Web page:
To write this unusual book, Diat allowed himself ample time to visit eight monasteries in France, with the goal of talking to monks about their views on death, how they prepare for it, how it affects them when their confreres pass to the next life. It is remarkable if for no other reason than that one comes to realize how this question of death in fact enters, openly or subtly, into every other question humans face, and that it is in a sense THE question to which religion, and more particularly, religious life, is the answer. From that point of view, the book becomes an indirect apologia for the truth of Christianity.
Here I can only pick and share with you a few choice fruits. At one point, Dom David of En-Calcat Abbey observes:
He [Günther Anders] talks about the promethean shift that marks the modern world. Man has created a technological world that humiliates him and makes him feel ashamed…. Technology cannot be at fault. In contrast, in classical anthropology, man was the summit of the animal kingdom. Over the past 50 years, he has become the low point in a world dominated by technological idols. (53)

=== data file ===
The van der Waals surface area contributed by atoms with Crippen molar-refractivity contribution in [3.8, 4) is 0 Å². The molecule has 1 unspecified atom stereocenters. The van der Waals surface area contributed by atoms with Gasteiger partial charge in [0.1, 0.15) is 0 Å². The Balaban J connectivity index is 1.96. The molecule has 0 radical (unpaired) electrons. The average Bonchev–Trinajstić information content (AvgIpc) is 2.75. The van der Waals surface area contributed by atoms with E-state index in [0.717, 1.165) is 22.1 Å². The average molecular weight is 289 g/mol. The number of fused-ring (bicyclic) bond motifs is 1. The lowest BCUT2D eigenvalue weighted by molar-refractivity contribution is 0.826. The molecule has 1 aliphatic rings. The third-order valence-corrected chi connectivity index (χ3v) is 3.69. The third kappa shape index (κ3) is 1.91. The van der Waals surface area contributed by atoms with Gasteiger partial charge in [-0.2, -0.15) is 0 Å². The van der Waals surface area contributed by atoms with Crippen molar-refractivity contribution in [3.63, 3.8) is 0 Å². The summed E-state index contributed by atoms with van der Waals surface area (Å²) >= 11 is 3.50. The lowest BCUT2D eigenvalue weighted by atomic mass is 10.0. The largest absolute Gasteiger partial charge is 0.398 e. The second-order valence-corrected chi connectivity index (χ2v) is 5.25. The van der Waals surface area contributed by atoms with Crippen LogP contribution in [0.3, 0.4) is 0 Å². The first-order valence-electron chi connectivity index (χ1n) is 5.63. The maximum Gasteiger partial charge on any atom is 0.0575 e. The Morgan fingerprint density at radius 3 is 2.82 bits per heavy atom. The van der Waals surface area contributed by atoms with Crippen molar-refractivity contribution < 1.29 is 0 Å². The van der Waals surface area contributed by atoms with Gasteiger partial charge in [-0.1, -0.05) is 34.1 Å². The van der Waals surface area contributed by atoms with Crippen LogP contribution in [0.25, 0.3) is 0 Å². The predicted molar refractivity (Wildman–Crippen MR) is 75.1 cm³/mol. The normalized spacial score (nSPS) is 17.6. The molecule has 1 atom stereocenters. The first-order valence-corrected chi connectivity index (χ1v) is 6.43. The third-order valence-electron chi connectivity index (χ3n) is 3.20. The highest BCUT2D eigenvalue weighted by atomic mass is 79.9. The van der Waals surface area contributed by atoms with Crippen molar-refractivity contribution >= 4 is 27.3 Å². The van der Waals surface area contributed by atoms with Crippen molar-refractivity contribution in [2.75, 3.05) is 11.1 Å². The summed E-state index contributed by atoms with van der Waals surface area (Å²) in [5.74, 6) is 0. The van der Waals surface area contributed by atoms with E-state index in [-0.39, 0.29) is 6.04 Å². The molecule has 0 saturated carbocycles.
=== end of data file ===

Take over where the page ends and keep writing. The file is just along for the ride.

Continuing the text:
Dom David says our medical technology has developed to such an extent that it prolongs our agony and leaves us in tatters. We can end up viewing ourselves and one another in a depersonalized manner, as if we are machines with functional or non-functional parts, instead of seeing the image of God that is infinitely more precious than bodily life itself and any technology we can muster. Readers may be surprised to learn (although it stands to reason) that monasteries struggle with the same challenges laity face in the world: end of life care, pain medications, when to bring someone home from the hospital to die in his own bed.
Diat structures the book in such a way that it seems to become more serene about death as it goes on.
At En-Calcat, a seriously ill monk recounts: “I realize at what point life is not important. At the same time, it takes on all of its importance. I am clearly aware of the end of all things. But it is necessary to get up and fight for life” (43).
At Solesmes, the infirmarian talks about how he has learned to slow down and be attentive to detail so that he avoids rushing away from the care of the sick:
The risk of the commodification of the sick exists. I must pray to keep the strength of my desire to serve awake. [The sick brother] is Christ. When we come before God, we will be accountable for our charity toward the weakest. I need to know how to lose my time for the sick. In life, giving freely is essential. Christ said the man who loses his life gains it. (61)